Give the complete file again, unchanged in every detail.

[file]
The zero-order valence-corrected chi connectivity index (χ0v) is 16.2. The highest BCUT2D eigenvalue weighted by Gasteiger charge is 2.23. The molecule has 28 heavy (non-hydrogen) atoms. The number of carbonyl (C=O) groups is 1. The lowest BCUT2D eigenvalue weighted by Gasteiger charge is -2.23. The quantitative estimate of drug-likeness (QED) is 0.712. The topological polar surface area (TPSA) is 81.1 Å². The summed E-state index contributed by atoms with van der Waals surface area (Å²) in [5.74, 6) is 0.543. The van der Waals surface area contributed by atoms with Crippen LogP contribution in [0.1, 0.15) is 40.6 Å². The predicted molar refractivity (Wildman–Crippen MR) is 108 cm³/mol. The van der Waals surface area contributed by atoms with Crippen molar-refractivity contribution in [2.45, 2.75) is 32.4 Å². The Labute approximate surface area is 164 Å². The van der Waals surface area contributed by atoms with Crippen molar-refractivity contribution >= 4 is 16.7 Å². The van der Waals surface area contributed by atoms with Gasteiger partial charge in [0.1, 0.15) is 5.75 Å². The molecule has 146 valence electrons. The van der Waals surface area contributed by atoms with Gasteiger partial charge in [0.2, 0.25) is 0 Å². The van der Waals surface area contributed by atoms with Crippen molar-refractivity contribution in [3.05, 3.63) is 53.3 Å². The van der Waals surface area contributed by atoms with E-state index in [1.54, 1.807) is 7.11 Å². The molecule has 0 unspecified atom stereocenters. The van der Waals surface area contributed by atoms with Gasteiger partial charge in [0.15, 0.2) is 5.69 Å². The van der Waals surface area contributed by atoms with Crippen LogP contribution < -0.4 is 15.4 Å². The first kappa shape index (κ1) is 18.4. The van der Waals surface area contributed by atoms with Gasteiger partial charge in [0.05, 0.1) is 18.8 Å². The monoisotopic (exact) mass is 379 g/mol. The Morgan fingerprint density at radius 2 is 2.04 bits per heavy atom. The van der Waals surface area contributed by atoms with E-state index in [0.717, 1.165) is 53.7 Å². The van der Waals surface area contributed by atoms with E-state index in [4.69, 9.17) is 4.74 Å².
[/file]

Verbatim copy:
The zero-order valence-corrected chi connectivity index (χ0v) is 16.2. The highest BCUT2D eigenvalue weighted by Gasteiger charge is 2.23. The molecule has 28 heavy (non-hydrogen) atoms. The number of carbonyl (C=O) groups is 1. The lowest BCUT2D eigenvalue weighted by Gasteiger charge is -2.23. The quantitative estimate of drug-likeness (QED) is 0.712. The topological polar surface area (TPSA) is 81.1 Å². The summed E-state index contributed by atoms with van der Waals surface area (Å²) in [5.74, 6) is 0.543. The van der Waals surface area contributed by atoms with Crippen LogP contribution in [0.1, 0.15) is 40.6 Å². The predicted molar refractivity (Wildman–Crippen MR) is 108 cm³/mol. The van der Waals surface area contributed by atoms with Crippen molar-refractivity contribution in [2.45, 2.75) is 32.4 Å². The Labute approximate surface area is 164 Å². The van der Waals surface area contributed by atoms with Crippen molar-refractivity contribution >= 4 is 16.7 Å². The van der Waals surface area contributed by atoms with Gasteiger partial charge in [0.1, 0.15) is 5.75 Å². The molecule has 146 valence electrons. The van der Waals surface area contributed by atoms with Gasteiger partial charge in [0.2, 0.25) is 0 Å². The van der Waals surface area contributed by atoms with Crippen molar-refractivity contribution in [3.05, 3.63) is 53.3 Å². The van der Waals surface area contributed by atoms with E-state index in [1.54, 1.807) is 7.11 Å². The molecule has 0 unspecified atom stereocenters. The van der Waals surface area contributed by atoms with Gasteiger partial charge in [0.15, 0.2) is 5.69 Å². The van der Waals surface area contributed by atoms with Crippen LogP contribution < -0.4 is 15.4 Å². The first kappa shape index (κ1) is 18.4. The van der Waals surface area contributed by atoms with Gasteiger partial charge in [0.05, 0.1) is 18.8 Å². The monoisotopic (exact) mass is 379 g/mol. The Morgan fingerprint density at radius 2 is 2.04 bits per heavy atom. The van der Waals surface area contributed by atoms with E-state index in [0.717, 1.165) is 53.7 Å². The van der Waals surface area contributed by atoms with E-state index in [4.69, 9.17) is 4.74 Å².